Improving The Cybersecurity Of A Remote Workforce

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Driving cyber awareness is an important part of maintaining a secure online presence and protecting corporate data. The pandemic introduced newfound challenges for IT teams when managing a remote workforce and a focus on the security hygiene of workers has become more important than ever. As a result, identity and access management (IAM) tools have emerged as a key priority for companies aiming to keep their workforce secure while continuing to improve efficiencies.

The surge in remote workers has presented new opportunities for hackers to capitalise on the pandemic. Through various Covid-related scams and phishing attacks, a select group of fraudsters is targeting remote workers in an attempt to harvest credentials and other sensitive corporate information. For IT teams, the focus now rests on combatting the weak security habits of employees in an effort to improve security awareness and prevent company data from falling into the wrong hands.

Driving security awareness

Whether employees are working remotely or in an office setting, better online behavior is needed. Users seem to understand that; however, they don’t act accordingly.

In the recent Psychology of Passwords report, LastPass found a gap between the knowledge users have about security and the actions they take as a result. In fact, 92% of UK workers know reusing a password is insecure, yet an overwhelming 64% still use the same password and 48% won’t change them unless it is required.

The bottom line is that consumers know the risks and understand personal cybersecurity best practices but are not taking the necessary steps to secure their personal or work data.

Introducing new methods of protection

People don’t realise how many points of entry hackers have to their lives. The average user has approximately 85 online accounts, and each account is a vulnerability point that can be breached.

To increase cyber hygiene, IT teams can take several steps:

  • Secure Access: Multifactor authentication (MFA) is an additional layer of security that can be used when logging into accounts. From biometrics to one-time codes and security questions, MFA creates a second barrier that can keep malicious actors from gaining access to personal data. Despite the extra step employees will need to take to log into accounts, the extra layer of authentication is critical, especially now that the majority of the workforce is remote.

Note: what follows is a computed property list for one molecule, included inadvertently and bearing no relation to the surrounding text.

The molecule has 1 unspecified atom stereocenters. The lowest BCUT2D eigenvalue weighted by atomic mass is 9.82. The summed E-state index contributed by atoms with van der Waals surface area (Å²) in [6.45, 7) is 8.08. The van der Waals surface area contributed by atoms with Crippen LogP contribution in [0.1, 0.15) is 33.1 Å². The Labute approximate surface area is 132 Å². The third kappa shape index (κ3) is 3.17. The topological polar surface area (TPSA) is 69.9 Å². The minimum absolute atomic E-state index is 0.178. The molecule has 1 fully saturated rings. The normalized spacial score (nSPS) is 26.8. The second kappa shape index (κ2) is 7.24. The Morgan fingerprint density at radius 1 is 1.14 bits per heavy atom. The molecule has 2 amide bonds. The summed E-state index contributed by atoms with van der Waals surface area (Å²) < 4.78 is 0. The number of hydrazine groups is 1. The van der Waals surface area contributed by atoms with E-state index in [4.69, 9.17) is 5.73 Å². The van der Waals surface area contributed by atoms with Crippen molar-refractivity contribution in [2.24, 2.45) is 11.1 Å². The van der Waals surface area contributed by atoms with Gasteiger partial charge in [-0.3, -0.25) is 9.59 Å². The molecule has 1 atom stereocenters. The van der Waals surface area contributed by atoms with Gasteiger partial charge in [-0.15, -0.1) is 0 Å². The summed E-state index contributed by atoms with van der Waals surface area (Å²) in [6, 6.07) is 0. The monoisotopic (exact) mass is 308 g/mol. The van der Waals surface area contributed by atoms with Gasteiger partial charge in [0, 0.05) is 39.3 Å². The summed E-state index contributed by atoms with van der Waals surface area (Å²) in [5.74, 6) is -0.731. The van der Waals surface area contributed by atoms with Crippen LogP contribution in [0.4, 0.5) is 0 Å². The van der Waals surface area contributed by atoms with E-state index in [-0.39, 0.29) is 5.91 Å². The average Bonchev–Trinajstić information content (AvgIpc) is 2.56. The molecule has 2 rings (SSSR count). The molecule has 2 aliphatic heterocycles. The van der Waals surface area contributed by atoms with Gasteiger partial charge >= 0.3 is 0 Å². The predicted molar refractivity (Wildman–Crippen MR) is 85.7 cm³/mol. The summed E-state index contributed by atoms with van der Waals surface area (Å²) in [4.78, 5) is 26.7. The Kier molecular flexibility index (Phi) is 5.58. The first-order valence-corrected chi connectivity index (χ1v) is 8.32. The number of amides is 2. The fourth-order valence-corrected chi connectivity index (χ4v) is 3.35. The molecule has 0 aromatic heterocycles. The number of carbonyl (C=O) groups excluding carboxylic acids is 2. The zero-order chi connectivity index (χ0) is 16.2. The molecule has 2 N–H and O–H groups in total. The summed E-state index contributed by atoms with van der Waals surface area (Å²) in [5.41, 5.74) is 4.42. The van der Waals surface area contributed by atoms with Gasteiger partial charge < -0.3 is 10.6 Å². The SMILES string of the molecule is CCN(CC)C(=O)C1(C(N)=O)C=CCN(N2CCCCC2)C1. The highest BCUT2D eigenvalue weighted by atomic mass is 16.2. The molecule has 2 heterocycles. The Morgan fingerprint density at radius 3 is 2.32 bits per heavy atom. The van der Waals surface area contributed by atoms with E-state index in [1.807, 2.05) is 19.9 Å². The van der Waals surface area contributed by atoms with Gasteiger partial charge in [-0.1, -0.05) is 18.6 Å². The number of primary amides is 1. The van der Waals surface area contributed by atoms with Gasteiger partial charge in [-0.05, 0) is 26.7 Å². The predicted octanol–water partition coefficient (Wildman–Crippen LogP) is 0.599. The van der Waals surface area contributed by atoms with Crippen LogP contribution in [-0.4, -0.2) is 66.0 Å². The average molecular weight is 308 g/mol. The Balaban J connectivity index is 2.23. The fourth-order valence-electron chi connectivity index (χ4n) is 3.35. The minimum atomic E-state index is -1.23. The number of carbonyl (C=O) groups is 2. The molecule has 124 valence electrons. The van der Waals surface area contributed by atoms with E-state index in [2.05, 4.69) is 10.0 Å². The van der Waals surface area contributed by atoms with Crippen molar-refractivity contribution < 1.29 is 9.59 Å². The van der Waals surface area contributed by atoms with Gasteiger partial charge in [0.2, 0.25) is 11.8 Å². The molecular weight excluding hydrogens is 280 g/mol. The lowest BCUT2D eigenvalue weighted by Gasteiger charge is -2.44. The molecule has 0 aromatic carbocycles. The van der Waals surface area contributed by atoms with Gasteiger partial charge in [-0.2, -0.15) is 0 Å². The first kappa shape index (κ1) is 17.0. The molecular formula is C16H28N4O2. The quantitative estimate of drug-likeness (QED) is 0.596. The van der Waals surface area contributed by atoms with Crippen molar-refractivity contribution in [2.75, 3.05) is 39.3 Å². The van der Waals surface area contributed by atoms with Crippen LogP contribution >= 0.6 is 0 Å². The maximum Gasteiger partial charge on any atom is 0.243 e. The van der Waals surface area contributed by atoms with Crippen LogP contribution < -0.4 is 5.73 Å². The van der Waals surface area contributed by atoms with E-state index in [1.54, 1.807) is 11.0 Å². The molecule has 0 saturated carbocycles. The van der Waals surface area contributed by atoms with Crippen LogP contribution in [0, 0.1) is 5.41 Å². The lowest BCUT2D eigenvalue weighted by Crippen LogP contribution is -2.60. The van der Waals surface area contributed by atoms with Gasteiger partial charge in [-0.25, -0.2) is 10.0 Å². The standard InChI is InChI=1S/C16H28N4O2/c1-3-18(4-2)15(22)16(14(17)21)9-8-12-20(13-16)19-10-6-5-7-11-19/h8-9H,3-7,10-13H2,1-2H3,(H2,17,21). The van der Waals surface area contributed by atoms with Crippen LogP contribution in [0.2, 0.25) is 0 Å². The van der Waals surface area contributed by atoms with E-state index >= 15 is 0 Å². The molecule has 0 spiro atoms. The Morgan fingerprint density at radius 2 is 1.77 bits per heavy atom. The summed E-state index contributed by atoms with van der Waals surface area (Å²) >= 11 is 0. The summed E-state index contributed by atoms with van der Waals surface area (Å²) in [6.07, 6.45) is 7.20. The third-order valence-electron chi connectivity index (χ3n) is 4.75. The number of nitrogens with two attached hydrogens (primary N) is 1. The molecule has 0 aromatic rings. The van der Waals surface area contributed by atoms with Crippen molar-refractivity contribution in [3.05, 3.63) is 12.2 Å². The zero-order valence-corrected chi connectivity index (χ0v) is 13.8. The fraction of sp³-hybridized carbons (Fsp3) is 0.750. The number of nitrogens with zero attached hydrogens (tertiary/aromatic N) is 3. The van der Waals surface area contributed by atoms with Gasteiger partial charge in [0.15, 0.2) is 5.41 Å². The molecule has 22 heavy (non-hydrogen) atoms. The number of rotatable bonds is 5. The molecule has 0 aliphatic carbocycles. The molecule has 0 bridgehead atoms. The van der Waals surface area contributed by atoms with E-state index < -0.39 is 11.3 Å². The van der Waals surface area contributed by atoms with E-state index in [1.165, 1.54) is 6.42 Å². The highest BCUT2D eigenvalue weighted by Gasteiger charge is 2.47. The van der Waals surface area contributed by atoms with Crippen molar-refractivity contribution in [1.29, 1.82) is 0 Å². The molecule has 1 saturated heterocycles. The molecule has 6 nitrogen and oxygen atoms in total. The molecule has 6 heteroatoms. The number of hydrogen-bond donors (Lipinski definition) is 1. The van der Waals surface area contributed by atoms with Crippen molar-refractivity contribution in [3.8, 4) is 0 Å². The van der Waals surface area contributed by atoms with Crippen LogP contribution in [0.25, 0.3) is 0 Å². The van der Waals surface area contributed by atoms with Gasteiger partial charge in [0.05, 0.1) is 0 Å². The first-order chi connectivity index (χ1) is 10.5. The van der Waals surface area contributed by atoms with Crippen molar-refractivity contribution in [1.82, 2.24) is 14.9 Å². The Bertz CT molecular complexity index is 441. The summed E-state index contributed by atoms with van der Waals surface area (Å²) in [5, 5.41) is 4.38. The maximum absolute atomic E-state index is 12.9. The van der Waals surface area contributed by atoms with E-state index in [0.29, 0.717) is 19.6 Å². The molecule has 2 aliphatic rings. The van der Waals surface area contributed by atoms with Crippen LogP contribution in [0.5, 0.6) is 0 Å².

• Enforce strong access management solutions: Part of the problem is that users continue to underestimate the risks associated with passwords. Encouraging them to use unique and strong passwords, and to store and manage them in a secure way like with a password manager, is an essential first step to protect against malicious activity.
  • Eliminate passwords where possible: With more individuals working remotely, IT needs to ensure the right people have access to the right resources for security and ultimately to keep employees productive. Single sign-on (SSO) provides IT teams with more flexibility and the ability to provide employees with access to the applications required for their role, while maintaining complete visibility and control over user access.

Taking these steps considerably lowers potential issues, but organisations need to factor in the human element as well. Even after continued breaches for organisations and individuals, people seem to be numb to cyber threats. Education on cyber hygiene is paramount. Training employees on best practices and the latest cybersecurity risks – like phishing scams – will help raise awareness on small steps they can take to improve their security behaviors and do their part in keeping the organisation safe.

Improving cybersecurity among workers 

Bringing security hygiene up to scratch is only possible when IT teams and the rest of the company work together. While solutions like multifactor authentication and VPNs undoubtedly add additional layers of security, improving cybersecurity starts with changing an individual’s behaviours. Widespread remote work has become the norm for many companies even as we return to normality, and raising security awareness will help to ensure that a company and individual’s information are safe regardless of where they’re working.

Barry McMahon
Barry McMahon, Senior Manager International Marketing at LogMeIn

Barry McMahon Web Site

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